6 There is no simple engineering method for analyzing these, leaving the choice between rules of thumb/experience (which puts these types outside the scope of ) or finite element analysis. It is not possible to develop simple methods for every configuration meaning there is no alternative, if the keel is to be engineered, but to apply suitable computational methods. At least part 9 provides loads and criteria. 2. RESULTS 2.1 Actual boats used in validation exercise All are category A, with lengths between 8 and 20 metres. Indicative hull lengths, full load displacement and ballast ratio and keel type are provided within this report. To further preserve confidentially, boats are labelled A to I and can only be identified by the originators. 2.2 Assessment conditions Of the nine boats supplied two used grillage-derived floor and girder moments/forces. This may well be representative of industry design practices. Where supplied, these grillage calculations (and other studies carried out by the author) indicate that the simplified annex isolated floor approach is only slightly conservative for transverse bending load cases and but excessively so for the longitudinal grounding case. Of course where no girders exist, the isolated floor assumption is likely to be less conservative (although the role of the rigid CL girder, aka the keel fin is another issue). For validation purposes, the spreadsheet provides an approximate equation for distributing the load between floors and girder(s) (for the grounding load case only). This equation was derived by matrix-displacement analysis of various floor/girder combinations varying end conditions and flexural rigidity ratios (approximately 80 configurations). 1 girder x 3 floors 2 girders x 3 floors 1 girder x 4 floors 2 girders x 4 floors K GFSR n G i1 n F j1 k k EF EF EI 3 L G EI 3 L F G F i j 5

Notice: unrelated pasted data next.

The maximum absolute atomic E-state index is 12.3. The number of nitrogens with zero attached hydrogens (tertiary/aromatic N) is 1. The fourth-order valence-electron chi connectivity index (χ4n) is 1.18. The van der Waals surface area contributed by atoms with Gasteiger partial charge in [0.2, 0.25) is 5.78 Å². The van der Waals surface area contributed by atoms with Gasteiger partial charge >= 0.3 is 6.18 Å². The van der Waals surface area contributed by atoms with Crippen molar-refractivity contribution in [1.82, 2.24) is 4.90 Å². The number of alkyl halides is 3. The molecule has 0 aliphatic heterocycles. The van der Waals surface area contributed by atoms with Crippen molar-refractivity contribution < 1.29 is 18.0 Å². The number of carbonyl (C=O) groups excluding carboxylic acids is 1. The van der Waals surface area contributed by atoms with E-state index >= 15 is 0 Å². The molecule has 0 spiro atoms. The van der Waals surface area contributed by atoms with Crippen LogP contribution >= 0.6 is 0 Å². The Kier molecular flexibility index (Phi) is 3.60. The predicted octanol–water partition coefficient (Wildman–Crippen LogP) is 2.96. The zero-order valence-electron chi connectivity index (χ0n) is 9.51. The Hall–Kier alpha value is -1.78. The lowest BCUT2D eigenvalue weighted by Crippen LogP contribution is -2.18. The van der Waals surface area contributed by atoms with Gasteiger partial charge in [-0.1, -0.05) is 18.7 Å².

7 Of course, this is only an approximation, showing the expected fair amount of scatter and the recommended approach is to model the grillage in 3-D so that loads may be applied directly to the keel rather than the grid (see figure on page 4). In practice, users will be able to submit their own estimate of the load share between floors and girders. Without a grillage analysis, this can only be intuitive and hence the equation-fit to the above data is considered to be a good intermediate approach between guesswork and rigorous 3-D analysis. It will be up to the working group to decide whether the load-share equation should be included within the standard. Two companies (of the five) supplied their own floor/girder offered capabilities (EI, ultimate moments in crown tension or compression and web shear force). In one case, the designer confirmed that these were based on the ABS Offshore Racing Yacht Guide equivalent thickness for sandwich plating which is considerably more generous than the ISO approach. In this validation, these have been replaced by ISO Evaluation level B mechanical properties, except in two cases where the designer supplied only final compliance table for one boat and no laminate schedules for the other. In this second case, the company values have been used. This combination of reasonably achievable mechanical properties and conservative isolated floor method are considered to provide a fair middle of the road comparison, neither too high-tech nor excessively conservative. This is the design/assessment approach which many production builders are expected to adopt as it involves the minimum level of deviation from the standard and no recourse to more advanced stress analysis methods. 2.3 Presentation of results Results are presented as MINIMUM compliance factors (ratio of offered value to ISO/DIS required value or limiting stress divided by actual stress). As capabilities are reduced by the limiting stress factor, a compliance factor of 1.0 indicates NOT that there is no margin of safety, but that the offered scantling JUST complies with the requirements of part 9 (which have a margin of safety factor built in). COMPLIANCE FACTOR = 1.0 (component JUST complies) COMPLIANCE FACTOR < 1.0 (component does not comply) COMPLIANCE FACTOR >> 1.0 (component easily complies) A histogram is provided for each boat for 9 critical items: Minimum CF for floors under knockdown moment (Load case 1 LC1) Minimum CF for floors under longitudinal grounding (normal) (Load case 4 LC4/I) Minimum CF for floors under longitudinal grounding (enhanced) (Load case 4 LC4/II) Minimum CF for girders under longitudinal grounding (normal) (Load case 4 LC4/I) Minimum CF for girders under longitudinal grounding (enhanced) (Load case 4 LC4/II) Minimum CF for keel bolts under knockdown moment (Load case 1 LC1) Minimum CF for keel bolts under longitudinal grounding (normal) (Load case 4 LC4/I) Minimum CF for keel bolts under longitudinal grounding (enhanced) (Load case 4 LC4/II) Minimum CF for the fin at root under knockdown moment (Load case 1 LC1) The vertical load case is rarely critical from this study and so results are not reported here. Keel flange and bulb-fin connections are also not reported as this information was not supplied in general by the companies. However, tentative calculations were made for fin-bulb connection using four horizontal bolts of the same diameter/material as the keel bolts, located 6